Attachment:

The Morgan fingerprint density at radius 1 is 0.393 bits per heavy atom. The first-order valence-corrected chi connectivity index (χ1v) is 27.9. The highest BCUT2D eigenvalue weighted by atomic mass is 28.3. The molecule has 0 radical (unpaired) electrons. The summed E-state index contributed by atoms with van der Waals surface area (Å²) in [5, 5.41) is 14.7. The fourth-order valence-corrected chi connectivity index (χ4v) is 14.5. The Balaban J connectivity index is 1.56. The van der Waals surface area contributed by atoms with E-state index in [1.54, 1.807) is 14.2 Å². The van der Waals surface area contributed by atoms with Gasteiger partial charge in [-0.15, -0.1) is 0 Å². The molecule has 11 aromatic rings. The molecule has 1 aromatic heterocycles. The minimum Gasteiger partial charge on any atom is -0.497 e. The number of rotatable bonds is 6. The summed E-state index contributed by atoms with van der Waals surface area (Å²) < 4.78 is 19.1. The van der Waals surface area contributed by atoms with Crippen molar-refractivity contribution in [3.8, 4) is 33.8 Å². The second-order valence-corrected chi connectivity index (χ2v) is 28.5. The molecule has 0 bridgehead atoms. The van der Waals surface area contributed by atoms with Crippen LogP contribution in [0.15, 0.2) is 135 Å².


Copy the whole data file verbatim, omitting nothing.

The Morgan fingerprint density at radius 1 is 0.393 bits per heavy atom. The first-order valence-corrected chi connectivity index (χ1v) is 27.9. The highest BCUT2D eigenvalue weighted by atomic mass is 28.3. The molecule has 0 radical (unpaired) electrons. The summed E-state index contributed by atoms with van der Waals surface area (Å²) in [5, 5.41) is 14.7. The fourth-order valence-corrected chi connectivity index (χ4v) is 14.5. The Balaban J connectivity index is 1.56. The van der Waals surface area contributed by atoms with E-state index in [1.54, 1.807) is 14.2 Å². The van der Waals surface area contributed by atoms with Gasteiger partial charge in [-0.15, -0.1) is 0 Å². The molecule has 11 aromatic rings. The molecule has 1 aromatic heterocycles. The minimum Gasteiger partial charge on any atom is -0.497 e. The number of rotatable bonds is 6. The summed E-state index contributed by atoms with van der Waals surface area (Å²) < 4.78 is 19.1. The van der Waals surface area contributed by atoms with Crippen molar-refractivity contribution in [3.8, 4) is 33.8 Å². The second-order valence-corrected chi connectivity index (χ2v) is 28.5. The molecule has 0 bridgehead atoms. The van der Waals surface area contributed by atoms with Crippen LogP contribution in [0.15, 0.2) is 135 Å².